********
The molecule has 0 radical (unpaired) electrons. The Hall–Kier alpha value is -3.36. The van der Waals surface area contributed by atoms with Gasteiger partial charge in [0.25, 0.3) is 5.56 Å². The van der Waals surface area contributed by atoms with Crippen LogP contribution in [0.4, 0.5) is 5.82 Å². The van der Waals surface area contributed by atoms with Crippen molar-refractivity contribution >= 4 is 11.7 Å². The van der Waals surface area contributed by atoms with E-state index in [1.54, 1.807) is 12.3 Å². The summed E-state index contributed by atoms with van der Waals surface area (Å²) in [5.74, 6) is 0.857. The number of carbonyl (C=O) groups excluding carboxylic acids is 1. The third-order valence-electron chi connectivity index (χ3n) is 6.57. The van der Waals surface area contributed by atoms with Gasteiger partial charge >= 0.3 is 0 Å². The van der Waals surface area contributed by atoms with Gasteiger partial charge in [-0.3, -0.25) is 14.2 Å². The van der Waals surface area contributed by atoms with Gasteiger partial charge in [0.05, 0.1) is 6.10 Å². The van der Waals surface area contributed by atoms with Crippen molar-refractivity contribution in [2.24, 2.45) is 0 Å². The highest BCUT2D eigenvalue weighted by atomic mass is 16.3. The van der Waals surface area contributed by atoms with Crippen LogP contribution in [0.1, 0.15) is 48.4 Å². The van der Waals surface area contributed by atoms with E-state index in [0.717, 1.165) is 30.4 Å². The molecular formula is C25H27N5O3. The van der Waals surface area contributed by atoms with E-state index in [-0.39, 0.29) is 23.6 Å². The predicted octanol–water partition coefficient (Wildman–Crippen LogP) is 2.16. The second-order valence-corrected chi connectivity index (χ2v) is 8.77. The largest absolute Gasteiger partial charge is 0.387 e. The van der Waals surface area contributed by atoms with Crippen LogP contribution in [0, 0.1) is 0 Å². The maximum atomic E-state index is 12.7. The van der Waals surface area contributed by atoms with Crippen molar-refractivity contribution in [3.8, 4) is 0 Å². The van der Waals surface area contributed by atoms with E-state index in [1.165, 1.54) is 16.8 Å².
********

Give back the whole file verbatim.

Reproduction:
The molecule has 0 radical (unpaired) electrons. The Hall–Kier alpha value is -3.36. The van der Waals surface area contributed by atoms with Gasteiger partial charge in [0.25, 0.3) is 5.56 Å². The van der Waals surface area contributed by atoms with Crippen LogP contribution in [0.4, 0.5) is 5.82 Å². The van der Waals surface area contributed by atoms with Crippen molar-refractivity contribution >= 4 is 11.7 Å². The van der Waals surface area contributed by atoms with E-state index in [1.54, 1.807) is 12.3 Å². The summed E-state index contributed by atoms with van der Waals surface area (Å²) in [5.74, 6) is 0.857. The number of carbonyl (C=O) groups excluding carboxylic acids is 1. The third-order valence-electron chi connectivity index (χ3n) is 6.57. The van der Waals surface area contributed by atoms with Gasteiger partial charge >= 0.3 is 0 Å². The van der Waals surface area contributed by atoms with Gasteiger partial charge in [-0.3, -0.25) is 14.2 Å². The van der Waals surface area contributed by atoms with Gasteiger partial charge in [0.05, 0.1) is 6.10 Å². The van der Waals surface area contributed by atoms with Crippen molar-refractivity contribution in [2.24, 2.45) is 0 Å². The highest BCUT2D eigenvalue weighted by atomic mass is 16.3. The van der Waals surface area contributed by atoms with Crippen LogP contribution in [0.1, 0.15) is 48.4 Å². The van der Waals surface area contributed by atoms with E-state index in [0.717, 1.165) is 30.4 Å². The molecular formula is C25H27N5O3. The van der Waals surface area contributed by atoms with E-state index in [-0.39, 0.29) is 23.6 Å². The predicted octanol–water partition coefficient (Wildman–Crippen LogP) is 2.16. The second-order valence-corrected chi connectivity index (χ2v) is 8.77. The largest absolute Gasteiger partial charge is 0.387 e. The van der Waals surface area contributed by atoms with Crippen LogP contribution in [0, 0.1) is 0 Å². The maximum atomic E-state index is 12.7. The van der Waals surface area contributed by atoms with Crippen molar-refractivity contribution in [3.8, 4) is 0 Å². The van der Waals surface area contributed by atoms with E-state index in [1.165, 1.54) is 16.8 Å².